The state has collected more than 73,000 survey responses that reflect details such as who is substitute teaching in Missouri public schools, what they’re paid and where they work.
The data, released Wednesday by the state Department of Elementary and Secondary Education, may not offer a clear reason why some school districts struggle to recruit substitute teachers, though more people are applying for certification.
But it could provide some clues.
For example, have state law changes enacted last year affected the applicant pool?
Last year, the Missouri legislature reduced the number of college credit hours required to be a substitute teacher from 60 — typical to earn an associate degree — to 36. Substitute teachers can also become certified without college credit hours by taking a 20-hour training course.
The changes raised concerns the state would see “a bunch of younger substitutes,” said Paul Katnik, assistant commissioner in DESE’s office of educator quality. “That’s not what’s happening.”
Instead, the majority of survey entries are from substitutes 50 or older, and 88% are from people in their 30s or older. Less than 1% are from substitutes younger than 20.
And most substitute teachers exceed the education requirements. The survey data indicates many have much more than 36 hours of college credit — equivalent to two or three full-time semesters. More than two-thirds of the surveys were from substitutes with a four-year degree or higher, while 16% of the responses note the respondent had less than a two-year degree.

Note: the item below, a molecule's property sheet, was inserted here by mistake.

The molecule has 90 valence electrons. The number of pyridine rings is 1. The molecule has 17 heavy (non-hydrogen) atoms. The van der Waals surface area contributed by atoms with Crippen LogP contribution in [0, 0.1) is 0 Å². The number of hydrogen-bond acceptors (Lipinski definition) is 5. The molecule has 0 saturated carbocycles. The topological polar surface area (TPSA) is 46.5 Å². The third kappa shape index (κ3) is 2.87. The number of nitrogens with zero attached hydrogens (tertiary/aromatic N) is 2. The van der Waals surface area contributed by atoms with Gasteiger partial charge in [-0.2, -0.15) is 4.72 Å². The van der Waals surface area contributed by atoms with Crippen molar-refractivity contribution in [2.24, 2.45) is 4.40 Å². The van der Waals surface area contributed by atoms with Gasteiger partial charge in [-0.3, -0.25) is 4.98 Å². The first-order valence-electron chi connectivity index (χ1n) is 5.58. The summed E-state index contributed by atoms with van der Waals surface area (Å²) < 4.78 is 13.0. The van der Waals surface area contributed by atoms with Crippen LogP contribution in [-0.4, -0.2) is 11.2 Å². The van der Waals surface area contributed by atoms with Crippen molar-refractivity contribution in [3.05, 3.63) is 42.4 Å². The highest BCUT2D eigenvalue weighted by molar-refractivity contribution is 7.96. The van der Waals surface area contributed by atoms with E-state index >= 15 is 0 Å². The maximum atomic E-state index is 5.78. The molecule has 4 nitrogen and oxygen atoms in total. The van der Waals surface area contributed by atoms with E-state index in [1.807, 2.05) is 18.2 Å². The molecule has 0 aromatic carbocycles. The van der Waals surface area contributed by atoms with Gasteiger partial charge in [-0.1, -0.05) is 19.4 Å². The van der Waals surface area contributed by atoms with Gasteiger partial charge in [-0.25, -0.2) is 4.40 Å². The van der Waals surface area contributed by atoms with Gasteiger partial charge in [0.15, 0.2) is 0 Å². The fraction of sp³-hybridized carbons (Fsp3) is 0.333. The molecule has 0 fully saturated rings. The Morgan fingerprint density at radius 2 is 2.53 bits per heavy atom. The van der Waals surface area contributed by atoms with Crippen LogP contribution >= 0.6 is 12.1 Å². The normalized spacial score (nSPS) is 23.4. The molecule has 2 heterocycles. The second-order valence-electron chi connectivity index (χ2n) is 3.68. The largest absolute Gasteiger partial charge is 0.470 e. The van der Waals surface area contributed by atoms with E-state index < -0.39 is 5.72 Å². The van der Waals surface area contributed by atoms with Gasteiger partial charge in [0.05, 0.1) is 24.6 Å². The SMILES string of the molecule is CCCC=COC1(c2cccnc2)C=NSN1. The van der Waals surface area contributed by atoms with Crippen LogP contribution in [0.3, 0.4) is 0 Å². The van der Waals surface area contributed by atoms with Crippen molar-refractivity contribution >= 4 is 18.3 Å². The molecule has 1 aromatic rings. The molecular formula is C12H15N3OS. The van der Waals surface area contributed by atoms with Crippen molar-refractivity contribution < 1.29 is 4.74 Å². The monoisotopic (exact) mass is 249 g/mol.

In January 2022, Keith Elliott, a spokesperson for Kelly Education, said the staffing company could send substitute teachers to fill only about 60% to 70% of vacancies in the nine Kansas City-area districts it serves. By May of this year, that rate had improved to around 90%, even with more teacher absences, but the company would like to fill at least 95%.
Another positive sign: More people are applying for substitute teacher certification. Those applications jumped to 18,000 in 2022 after averaging 12,000 during the three previous years, Katnik said. The pace of applications has kept up this year, but certified substitute teachers don’t automatically accept open positions in schools.
Could substitute teachers’ pay offer more clues about the reasons for the gap between certification applications and accepting open positions?
A typical substitute teacher in the state makes $75 to $125 per day. The lower end of that range would be less than the state’s $12 minimum wage if teachers work seven-hour days. Much less often, about 9% of the time, they make more than $150 per day. Pay varies by school district, region or whether the assignment is short-term or long-term.
“So when you’re asking, ‘Why don’t people want to sub?’ maybe that might be it,” Katnik said of substitute teacher pay. “I don’t know if you’ve ever substitute taught, but it’s pretty challenging work. I don’t know if you would do it for 100 bucks a day.”
The substitute teachers who take on that challenging work gave positive responses about the support they received to do it. Of the survey responses submitted, 97% said they received at least “adequate” support from school staff. Most of them, nearly two-thirds, responded that they receive “abundant” support.
Officials are still trying to understand why shortages persist and are pondering ways to get certified substitute teachers into classrooms.
“Is it just that they don’t want to substitute teach?” Katnik asked. “Or is it that the needs of the school districts are so much higher than we’ve seen in the past?”
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